Colombia has a unique geography with several climates within a single country. The very severe winter we had a couple of years ago made us realize that we need advances in technology and sophistication when building new infrastructure, especially roads, as we suffer from heavy rains for many months of the year. More complex construction and engineering methods are needed due to the geography and environment of our country and the worsening effects of climate change.

“Investments always attract more investors by triggering a snowball effect that can last many years.”

In your opinion, what are the main challenges ahead for Colombia in developing all the infrastructure projects it needs?

First of all, the country needs efficient investment in infrastructure. For example, if we must build roads, let’s do it in such a manner that allows transportation vehicles to work efficiently. Furthermore, it is crucial to develop the necessary infrastructure, rather than infrastructure built for political reasons. We have already shared our concerns with the government, and proposed efficiency and competitiveness studies before actually committing resources to infrastructure. Additionally, we think that it is very important to understand the need to ease the acquisition of environmental and community licenses to develop projects, because these are two of the main reasons why many infrastructure projects are not completed. We must understand the unique moment in which we are today, and then push forward with efficient and competitive investment, because if we miss out on this opportunity, we might not be able to invest such large amounts of money in infrastructure in the next 50 years or so. To this end, Congress is debating the new Infrastructure Bill. However, we consider that some points from the Fourth Generation of Concessions Plan, which focuses on road concessions, need to be changed to properly meet the national potential and develop efficient and competitive infrastructure, especially in terms of licenses. We put considerable emphasis on these points, because many of the infrastructure projects will be developed under the public-private partnership (PPP) scheme, whereby the public authorities’ funds will cover from 70% to 90% of private investments. However, this public contribution is strictly linked to project completion, and slow licensing is among the main causes of uncompleted projects in Colombia.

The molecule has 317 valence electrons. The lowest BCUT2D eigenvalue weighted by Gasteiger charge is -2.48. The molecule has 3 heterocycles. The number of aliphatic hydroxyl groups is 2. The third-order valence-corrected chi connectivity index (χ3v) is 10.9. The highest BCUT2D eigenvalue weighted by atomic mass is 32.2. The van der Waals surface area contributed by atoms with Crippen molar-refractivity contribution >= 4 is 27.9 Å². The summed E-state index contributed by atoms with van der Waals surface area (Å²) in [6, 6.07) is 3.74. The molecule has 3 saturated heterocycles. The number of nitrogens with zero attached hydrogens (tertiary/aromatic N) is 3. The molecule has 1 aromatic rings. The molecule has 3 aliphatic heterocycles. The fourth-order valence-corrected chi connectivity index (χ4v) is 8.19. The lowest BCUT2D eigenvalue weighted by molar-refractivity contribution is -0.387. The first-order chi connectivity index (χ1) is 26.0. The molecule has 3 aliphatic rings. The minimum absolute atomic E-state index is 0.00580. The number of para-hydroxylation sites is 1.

© The Business Year – March 2014